FIRST PERSON
Volume 19 Number 5
Joseph Karanja
03 April 2007

1.3 million people worldwide do not access to safe drinking water, according to the UN. Joseph Karanja starts each day with a time of searching for direction in silence. He tells how this led to finding spring water on his land, which will soon be marketed nationwide.

1.3 million people worldwide do not access to safe drinking water, according to the UN. Thirty-one countries face chronic water shortages, and by 2025 nearly 50 countries will face shortages affecting 2.8 billion people With population growth, global demand for clean drinking water is expected to grow by 40 per cent in the next 20 years. Every initiative to secure water supplies will be necessary. Nairobi lawyer Joseph Karanja starts each day with a time of searching for direction in silence. He tells how this led to finding spring water on his land, which will soon be marketed nationwide:

Eight years ago I was looking for land to build a house. I was shown a plot that I didn’t like, simply because there was no water supply. It had everything else I was looking for. Those who were already settled there bought water from vendors who brought it from far away in tankers. My immediate reaction was to say no. However, I promised to get in touch with the seller the following day.

Early the next morning my thought was very clear: buy the land and use the money for house construction to drill a borehole instead. Another thought was: look at the Yellow Pages of the telephone directory and talk to the first water drilling company that you come across.

I bought the plot and talked to the driller. He assured me of the prospects of striking water. I will never forget the day in February 1999 when the drilling machine was mobilised on site. A group of 72 women, members of a Presbyterian church who were on their way to prayers, decided to stop by and prayed, thanking God that water was coming. They never bothered to know who owned the plot.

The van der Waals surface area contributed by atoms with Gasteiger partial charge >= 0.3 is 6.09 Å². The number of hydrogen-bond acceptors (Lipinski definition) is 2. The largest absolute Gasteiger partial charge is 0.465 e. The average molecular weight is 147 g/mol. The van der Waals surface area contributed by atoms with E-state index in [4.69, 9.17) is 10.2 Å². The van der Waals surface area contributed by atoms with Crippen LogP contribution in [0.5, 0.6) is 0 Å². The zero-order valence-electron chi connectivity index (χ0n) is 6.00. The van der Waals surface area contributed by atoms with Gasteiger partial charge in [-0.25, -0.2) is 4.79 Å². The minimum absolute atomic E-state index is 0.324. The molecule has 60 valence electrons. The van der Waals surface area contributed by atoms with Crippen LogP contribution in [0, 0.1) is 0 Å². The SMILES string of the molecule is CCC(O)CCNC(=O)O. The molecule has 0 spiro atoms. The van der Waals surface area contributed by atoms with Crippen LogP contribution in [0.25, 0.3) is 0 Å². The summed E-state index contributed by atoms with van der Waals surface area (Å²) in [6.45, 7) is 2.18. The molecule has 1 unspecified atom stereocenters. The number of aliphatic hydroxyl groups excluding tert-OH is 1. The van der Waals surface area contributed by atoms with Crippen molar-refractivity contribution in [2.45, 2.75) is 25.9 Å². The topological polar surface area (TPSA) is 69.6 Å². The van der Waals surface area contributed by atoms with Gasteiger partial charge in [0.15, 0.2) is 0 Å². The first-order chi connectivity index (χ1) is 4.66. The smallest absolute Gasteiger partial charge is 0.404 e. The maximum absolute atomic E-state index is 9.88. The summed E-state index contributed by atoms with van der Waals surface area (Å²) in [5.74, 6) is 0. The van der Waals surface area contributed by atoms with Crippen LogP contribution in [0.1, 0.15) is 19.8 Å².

It took several months to drill the nearly 700 feet borehole. It left me without a penny. In April 2000 everything was ready: the borehole fitted with the pump, the powerhouse with a water selling point at the front, an office at the back, and a 20ft tower holding two plastic tanks of 10,000 litres each. At this time Kenya was going through a drought that had lasted for many years. People came from near and far to buy water at my borehole. They came on donkeys, in vehicles and tankers. For two months we operated for 24 hours a day. I brought the cost of water down from 20 Kenya shillings per 20 litre jerry can to two shillings.

My next thought was to supply my neighbours with water directly to their homes. Today, 46 homes and three schools have running water in their taps. I have employed seven people, mainly meter readers. Over 40 young men earn a living, buying from us and selling the water to far off places. The government has asked us to bottle the water and soon we will have ‘Summer Drop’ mineral water in shops and supermarkets in Kenya, and possibly in Uganda and Sudan. This will mean employing at least 20 more people.

By the end of 2000, the income from water sales enabled me to put up a house in the same compound as the well, where I now live. I am expanding and early next year I will be in a position to accommodate at least ten guests comfortably. But for me the greatest satisfaction is that I am able to meet a basic need of the community, at an affordable price

Joseph Karanja was addressing the conference ‘Trust and integrity in the global economy’, held in Caux, Switzerland, August 2006. His story is told in the French TV documentary series ‘Passeurs d’Espoir’ (Hope Traffickers).


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